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Invasive vs. native: Pigeon

by DENNIS. L. CLAY
Herald Columnist | February 26, 2020 11:34 PM

Sometimes in the depth of sleep, my mind will wander through the previous day’s activities. More often than not, those activities will cause me a warm feeling, cuddling me into a deep and more peaceful sleep.

However, there are times when rehashing an event or words put to paper make me wakeup with a jolt. This is usually because of the realization something wasn’t quite correct or accurate in the previous day’s actions.

For example, yesterday a few of the Eastern Washington invasive species were listed. They were: Eurasian collared dove, English sparrow, Chinese or ring-neck pheasant, brown trout, Hungarian partridge and crayfish.

Well, it may not be true some of those species are actually invasive species. The ring-neck pheasant was introduced to North America in early 1881 followed by more bird introductions in 1882 and 1884 in the Willamette Valley of Oregon.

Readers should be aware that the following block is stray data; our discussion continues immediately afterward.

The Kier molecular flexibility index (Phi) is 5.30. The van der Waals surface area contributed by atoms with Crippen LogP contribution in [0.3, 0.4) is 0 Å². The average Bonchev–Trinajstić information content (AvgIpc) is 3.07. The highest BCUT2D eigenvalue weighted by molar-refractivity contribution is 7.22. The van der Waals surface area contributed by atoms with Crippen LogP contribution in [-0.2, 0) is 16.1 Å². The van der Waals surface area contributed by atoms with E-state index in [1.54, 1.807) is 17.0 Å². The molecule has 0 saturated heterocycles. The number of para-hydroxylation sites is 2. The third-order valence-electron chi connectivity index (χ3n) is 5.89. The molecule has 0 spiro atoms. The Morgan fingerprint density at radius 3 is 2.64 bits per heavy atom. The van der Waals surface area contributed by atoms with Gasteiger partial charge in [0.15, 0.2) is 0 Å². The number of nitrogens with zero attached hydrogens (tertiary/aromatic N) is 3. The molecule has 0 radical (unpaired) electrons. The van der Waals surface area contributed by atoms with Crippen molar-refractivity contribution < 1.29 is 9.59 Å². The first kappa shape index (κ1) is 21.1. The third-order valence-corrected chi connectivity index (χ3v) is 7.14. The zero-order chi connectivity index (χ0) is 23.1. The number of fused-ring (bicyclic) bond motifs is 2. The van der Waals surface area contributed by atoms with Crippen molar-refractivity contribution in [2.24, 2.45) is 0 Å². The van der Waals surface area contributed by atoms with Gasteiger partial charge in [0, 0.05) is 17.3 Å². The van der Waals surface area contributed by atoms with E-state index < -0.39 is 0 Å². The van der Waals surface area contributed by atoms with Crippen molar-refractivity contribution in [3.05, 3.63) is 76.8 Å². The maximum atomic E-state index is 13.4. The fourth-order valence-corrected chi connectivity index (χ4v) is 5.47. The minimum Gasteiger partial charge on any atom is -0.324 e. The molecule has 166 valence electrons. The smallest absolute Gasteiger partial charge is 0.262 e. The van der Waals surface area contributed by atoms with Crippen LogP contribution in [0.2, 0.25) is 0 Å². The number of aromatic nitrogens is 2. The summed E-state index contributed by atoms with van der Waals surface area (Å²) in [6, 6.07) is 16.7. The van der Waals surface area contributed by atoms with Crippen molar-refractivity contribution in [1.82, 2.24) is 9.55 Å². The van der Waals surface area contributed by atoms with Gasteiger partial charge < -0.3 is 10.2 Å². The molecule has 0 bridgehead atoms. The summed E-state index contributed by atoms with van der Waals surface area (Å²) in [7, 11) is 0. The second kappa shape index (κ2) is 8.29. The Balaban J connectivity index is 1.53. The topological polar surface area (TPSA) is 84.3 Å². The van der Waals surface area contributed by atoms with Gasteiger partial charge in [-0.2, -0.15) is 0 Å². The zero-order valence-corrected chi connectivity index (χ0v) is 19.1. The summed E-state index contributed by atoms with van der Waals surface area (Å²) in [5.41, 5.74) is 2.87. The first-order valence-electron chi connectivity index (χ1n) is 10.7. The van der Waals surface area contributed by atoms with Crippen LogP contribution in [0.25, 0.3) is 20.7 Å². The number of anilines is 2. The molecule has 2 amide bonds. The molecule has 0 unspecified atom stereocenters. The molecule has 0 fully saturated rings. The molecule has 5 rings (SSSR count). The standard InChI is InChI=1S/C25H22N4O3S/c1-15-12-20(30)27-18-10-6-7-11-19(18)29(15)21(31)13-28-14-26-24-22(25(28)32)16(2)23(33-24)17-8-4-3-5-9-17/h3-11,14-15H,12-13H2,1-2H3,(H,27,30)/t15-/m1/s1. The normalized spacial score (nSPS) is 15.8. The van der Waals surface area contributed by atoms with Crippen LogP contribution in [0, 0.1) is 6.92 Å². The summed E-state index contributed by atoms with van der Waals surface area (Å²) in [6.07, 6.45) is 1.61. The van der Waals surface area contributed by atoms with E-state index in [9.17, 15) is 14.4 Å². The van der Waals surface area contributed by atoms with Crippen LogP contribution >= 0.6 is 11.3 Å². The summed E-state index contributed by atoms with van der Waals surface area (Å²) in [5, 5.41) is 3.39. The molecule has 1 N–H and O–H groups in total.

They grew in numbers in Washington and Oregon, becoming a popular game bird. Pheasants were so popular they were introduced in several other states.

The same goes for the Hungarian partridge. While before 1908, less than 8,000 partridges were imported, between 1908 and 1909 around 40,000 of the birds were transplanted in the United States. Today, the Hun is a popular game bird.

The question at this point is: If a popular game bird is introduced into the U.S., is it considered a welcome addition to the landscape?

Would the pheasant be considered an invasive species if it was a destructive bird? Would there be no limit and no season?

Rock dove or pigeon

The rock dove or pigeon is another prolific species which was introduced into our country. This species was introduced by colonists in the 1600s. Today, they have spread across the United States and inhabit cities and farming areas.

Pigeons are good to eat. No, a city pigeon would not find a way to my dinner plate. However, a farm pigeon is delicious. On the farm they are eating the food the mourning doves and pheasants eat, wheat and other grains.

My shotgun is in the Death Ram at least twice a year for a trip north with my buddy, Bill Green, from Ephrata. The Stratford Post Office is our meeting point, where we leave his vehicle, before heading to a friend’s farm.

After greetings, we unload the guns and head for the barn. The shooting is fast in the beginning, but slows over an hour or so. The farmer’s wife has a piece of pie for us after the shoot in appreciation of our work of thinning out the pigeon population.

Tomorrow: Another invasive species.